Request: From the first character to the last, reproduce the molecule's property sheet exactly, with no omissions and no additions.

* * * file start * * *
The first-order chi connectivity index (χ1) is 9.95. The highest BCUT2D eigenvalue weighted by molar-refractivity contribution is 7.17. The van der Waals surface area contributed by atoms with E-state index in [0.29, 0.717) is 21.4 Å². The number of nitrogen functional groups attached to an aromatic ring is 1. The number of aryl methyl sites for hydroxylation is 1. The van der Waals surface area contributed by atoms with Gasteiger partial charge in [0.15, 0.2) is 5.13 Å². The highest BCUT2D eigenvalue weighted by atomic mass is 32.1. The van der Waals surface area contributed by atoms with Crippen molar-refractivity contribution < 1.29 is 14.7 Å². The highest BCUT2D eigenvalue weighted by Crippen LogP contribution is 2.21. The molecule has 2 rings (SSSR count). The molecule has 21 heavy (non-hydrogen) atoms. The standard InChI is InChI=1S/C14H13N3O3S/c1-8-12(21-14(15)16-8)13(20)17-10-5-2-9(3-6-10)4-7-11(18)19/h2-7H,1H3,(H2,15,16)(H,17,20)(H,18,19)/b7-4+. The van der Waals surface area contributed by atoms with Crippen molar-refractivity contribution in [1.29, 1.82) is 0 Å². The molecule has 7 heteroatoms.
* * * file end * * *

The first-order chi connectivity index (χ1) is 9.95. The highest BCUT2D eigenvalue weighted by molar-refractivity contribution is 7.17. The van der Waals surface area contributed by atoms with E-state index in [0.29, 0.717) is 21.4 Å². The number of nitrogen functional groups attached to an aromatic ring is 1. The number of aryl methyl sites for hydroxylation is 1. The van der Waals surface area contributed by atoms with Gasteiger partial charge in [0.15, 0.2) is 5.13 Å². The highest BCUT2D eigenvalue weighted by atomic mass is 32.1. The van der Waals surface area contributed by atoms with Crippen molar-refractivity contribution < 1.29 is 14.7 Å². The highest BCUT2D eigenvalue weighted by Crippen LogP contribution is 2.21. The molecule has 2 rings (SSSR count). The molecule has 21 heavy (non-hydrogen) atoms. The standard InChI is InChI=1S/C14H13N3O3S/c1-8-12(21-14(15)16-8)13(20)17-10-5-2-9(3-6-10)4-7-11(18)19/h2-7H,1H3,(H2,15,16)(H,17,20)(H,18,19)/b7-4+. The van der Waals surface area contributed by atoms with Crippen molar-refractivity contribution in [1.29, 1.82) is 0 Å². The molecule has 7 heteroatoms.